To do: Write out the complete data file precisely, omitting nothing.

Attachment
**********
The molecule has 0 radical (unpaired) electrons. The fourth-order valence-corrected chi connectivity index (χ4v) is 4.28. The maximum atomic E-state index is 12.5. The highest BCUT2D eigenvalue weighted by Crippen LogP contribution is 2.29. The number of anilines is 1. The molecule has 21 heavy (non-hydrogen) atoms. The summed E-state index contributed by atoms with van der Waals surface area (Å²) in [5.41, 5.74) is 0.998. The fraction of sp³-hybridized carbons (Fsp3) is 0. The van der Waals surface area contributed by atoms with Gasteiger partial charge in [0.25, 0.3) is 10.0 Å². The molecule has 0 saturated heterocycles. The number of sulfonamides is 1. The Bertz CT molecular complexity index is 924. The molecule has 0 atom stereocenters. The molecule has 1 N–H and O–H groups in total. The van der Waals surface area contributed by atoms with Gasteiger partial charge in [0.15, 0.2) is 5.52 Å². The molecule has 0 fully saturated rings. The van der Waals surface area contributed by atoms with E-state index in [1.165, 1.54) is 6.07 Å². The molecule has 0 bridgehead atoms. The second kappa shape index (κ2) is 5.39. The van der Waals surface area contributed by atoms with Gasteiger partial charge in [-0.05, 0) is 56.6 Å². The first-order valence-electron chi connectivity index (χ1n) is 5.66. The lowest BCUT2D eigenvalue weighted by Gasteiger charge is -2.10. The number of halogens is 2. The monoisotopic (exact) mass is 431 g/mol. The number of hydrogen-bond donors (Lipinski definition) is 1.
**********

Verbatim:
The molecule has 0 radical (unpaired) electrons. The fourth-order valence-corrected chi connectivity index (χ4v) is 4.28. The maximum atomic E-state index is 12.5. The highest BCUT2D eigenvalue weighted by Crippen LogP contribution is 2.29. The number of anilines is 1. The molecule has 21 heavy (non-hydrogen) atoms. The summed E-state index contributed by atoms with van der Waals surface area (Å²) in [5.41, 5.74) is 0.998. The fraction of sp³-hybridized carbons (Fsp3) is 0. The van der Waals surface area contributed by atoms with Gasteiger partial charge in [0.25, 0.3) is 10.0 Å². The molecule has 0 saturated heterocycles. The number of sulfonamides is 1. The Bertz CT molecular complexity index is 924. The molecule has 0 atom stereocenters. The molecule has 1 N–H and O–H groups in total. The van der Waals surface area contributed by atoms with Gasteiger partial charge in [0.15, 0.2) is 5.52 Å². The molecule has 0 fully saturated rings. The van der Waals surface area contributed by atoms with E-state index in [1.165, 1.54) is 6.07 Å². The molecule has 0 bridgehead atoms. The second kappa shape index (κ2) is 5.39. The van der Waals surface area contributed by atoms with Gasteiger partial charge in [-0.05, 0) is 56.6 Å². The first-order valence-electron chi connectivity index (χ1n) is 5.66. The lowest BCUT2D eigenvalue weighted by Gasteiger charge is -2.10. The number of halogens is 2. The monoisotopic (exact) mass is 431 g/mol. The number of hydrogen-bond donors (Lipinski definition) is 1.